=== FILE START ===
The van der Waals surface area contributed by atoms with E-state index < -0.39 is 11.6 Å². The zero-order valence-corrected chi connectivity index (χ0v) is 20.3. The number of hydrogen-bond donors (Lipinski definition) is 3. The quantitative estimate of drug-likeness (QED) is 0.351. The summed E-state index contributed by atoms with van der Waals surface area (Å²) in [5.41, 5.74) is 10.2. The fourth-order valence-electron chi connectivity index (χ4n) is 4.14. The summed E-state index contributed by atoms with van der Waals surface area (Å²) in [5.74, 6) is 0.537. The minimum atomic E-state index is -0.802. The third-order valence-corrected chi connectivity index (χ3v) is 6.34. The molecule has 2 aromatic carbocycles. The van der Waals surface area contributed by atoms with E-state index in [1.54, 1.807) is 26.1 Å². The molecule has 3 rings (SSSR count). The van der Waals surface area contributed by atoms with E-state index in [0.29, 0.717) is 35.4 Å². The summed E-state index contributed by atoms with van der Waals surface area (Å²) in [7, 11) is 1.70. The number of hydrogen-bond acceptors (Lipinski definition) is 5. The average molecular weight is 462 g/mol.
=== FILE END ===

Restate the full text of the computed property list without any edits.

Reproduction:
The van der Waals surface area contributed by atoms with E-state index < -0.39 is 11.6 Å². The zero-order valence-corrected chi connectivity index (χ0v) is 20.3. The number of hydrogen-bond donors (Lipinski definition) is 3. The quantitative estimate of drug-likeness (QED) is 0.351. The summed E-state index contributed by atoms with van der Waals surface area (Å²) in [5.41, 5.74) is 10.2. The fourth-order valence-electron chi connectivity index (χ4n) is 4.14. The summed E-state index contributed by atoms with van der Waals surface area (Å²) in [5.74, 6) is 0.537. The minimum atomic E-state index is -0.802. The third-order valence-corrected chi connectivity index (χ3v) is 6.34. The molecule has 2 aromatic carbocycles. The van der Waals surface area contributed by atoms with E-state index in [1.54, 1.807) is 26.1 Å². The molecule has 3 rings (SSSR count). The van der Waals surface area contributed by atoms with E-state index in [0.29, 0.717) is 35.4 Å². The summed E-state index contributed by atoms with van der Waals surface area (Å²) in [7, 11) is 1.70. The number of hydrogen-bond acceptors (Lipinski definition) is 5. The average molecular weight is 462 g/mol.